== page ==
“The rest of the world and the rest of America need to know that it’s safe to get back in the water,” said Rip Daniels, vice president of the Mississippi Gulf Coast Tourism Commission, before a Congressional committee this morning.
Alongside Daniels were several hospitality industry leaders and Kenneth Feinberg, who was recently appointed to administer claims to Gulf Coast citizens seeking compensation from BP after the explosion of its Deepwater Horizon oil rig on April 20.
“I answer to the people of the Gulf, not the administration or BP,” Finberg said as he explained the claims and payment process to the Committee on Energy and Commerce and
Subcommittee on Commerce, Trade and Consumer Protection. As an independent party in the emotional and costly debate about who should receive compensation from the oil spill and to the tune of how much, Feinberg was appointed jointly by the administration and BP. Feinberg also oversaw the claims process following Sept. 11.
In this case, BP dedicated $20 billion to repay citizens affected by the oil spill, which brought tourism in the Gulf Coast region to a halt.
Ralph Brennan, president of Ralph Brennan Restaurant Group in New Orleans, said sales, counts, and margins were down at all of his restaurants, while costs were going up.
“Many ask if there’s oil on the doorsteps of New Orleans; and New Orleans is miles inland,” Brennan said, emphasizing the increased damage consumers’ misperceptions are causing the region.
Along with Brennan, Keith Overton, chairman of the Florida Restaurant and Lodging Association, explained that while Florida was not affected by the oil spill and subsequent tar balls, a recent survey of consumers showed it was perceived to be the No. 1 state suffering from the accident.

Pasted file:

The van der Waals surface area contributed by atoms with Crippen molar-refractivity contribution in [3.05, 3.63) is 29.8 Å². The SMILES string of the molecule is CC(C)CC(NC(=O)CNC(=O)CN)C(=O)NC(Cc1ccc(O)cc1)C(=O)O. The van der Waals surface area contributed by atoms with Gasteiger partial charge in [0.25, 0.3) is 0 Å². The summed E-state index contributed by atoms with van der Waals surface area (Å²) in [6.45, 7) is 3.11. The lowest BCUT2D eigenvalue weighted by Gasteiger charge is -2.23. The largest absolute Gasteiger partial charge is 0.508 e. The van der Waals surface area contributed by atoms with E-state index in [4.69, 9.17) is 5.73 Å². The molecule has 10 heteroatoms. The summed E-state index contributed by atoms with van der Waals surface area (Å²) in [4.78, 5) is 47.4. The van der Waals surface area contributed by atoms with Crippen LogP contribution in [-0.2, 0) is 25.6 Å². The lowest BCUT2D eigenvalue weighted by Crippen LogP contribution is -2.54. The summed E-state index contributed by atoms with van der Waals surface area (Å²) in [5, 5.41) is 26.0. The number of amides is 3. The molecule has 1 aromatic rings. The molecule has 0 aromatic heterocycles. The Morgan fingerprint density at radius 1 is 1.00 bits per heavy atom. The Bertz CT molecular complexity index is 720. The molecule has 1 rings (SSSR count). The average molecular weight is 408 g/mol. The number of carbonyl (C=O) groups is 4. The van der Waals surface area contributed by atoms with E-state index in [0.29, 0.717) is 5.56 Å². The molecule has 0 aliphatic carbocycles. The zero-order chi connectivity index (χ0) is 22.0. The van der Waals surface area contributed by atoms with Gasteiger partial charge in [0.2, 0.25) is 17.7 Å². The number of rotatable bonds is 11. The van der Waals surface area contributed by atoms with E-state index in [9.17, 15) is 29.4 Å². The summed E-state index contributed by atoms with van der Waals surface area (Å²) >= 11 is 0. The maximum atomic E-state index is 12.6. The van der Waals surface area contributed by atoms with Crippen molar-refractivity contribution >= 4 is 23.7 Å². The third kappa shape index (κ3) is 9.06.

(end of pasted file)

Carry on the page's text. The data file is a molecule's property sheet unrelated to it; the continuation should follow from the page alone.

“The media must be held accountable for its actions,” Overton said, explaining that after the President’s visit to Pensacola, Florida, a television news organization superimposed dripping oil over the background of its coverage of the event. He went on to request that media coverage of the region be reviewed weekly to ensure that it is accurate.
With nearly one million Floridians employed by the travel and hospitality industries, the drop in vacationers means huge economic losses for the state. “And all of those losses have happened without a drop of oil on the beach,” Overton says.
Unfortunately, perception seems to be reality in the region that only recently rebuilt itself after the devastation of Hurricane Katrina wreaked similar havoc on the area’s tourism and hospitality industries. Hotels that are traditionally at 80 to 90 percent capacity in the summer are now at about 30 percent capacity because consumers are scared to visit.
As a result, the industry leaders asked for $500 million in marketing dollars from BP to restore consumer confidence in the region and encourage visitors back to the Gulf Coast.
“Visitor perception is key to decisions about where to vacation,” Brennan said. “Restaurants along the Gulf Coast—many of which are seasonal—face losing their entire year’s worth of sales and income even if there is no oil on their stretch of coastline.”
Feinberg, who faced demanding questions from politicians asking exactly how the claim money was going to be administered to victims, said BP will pay for both physical damages and lost profits caused by drops in tourism.
“The line is going to be hard to draw,” he said, explaining that a business’ proximity to the coast will come into play when deciding whether to award compensation for claims filed.
By Blair Chancey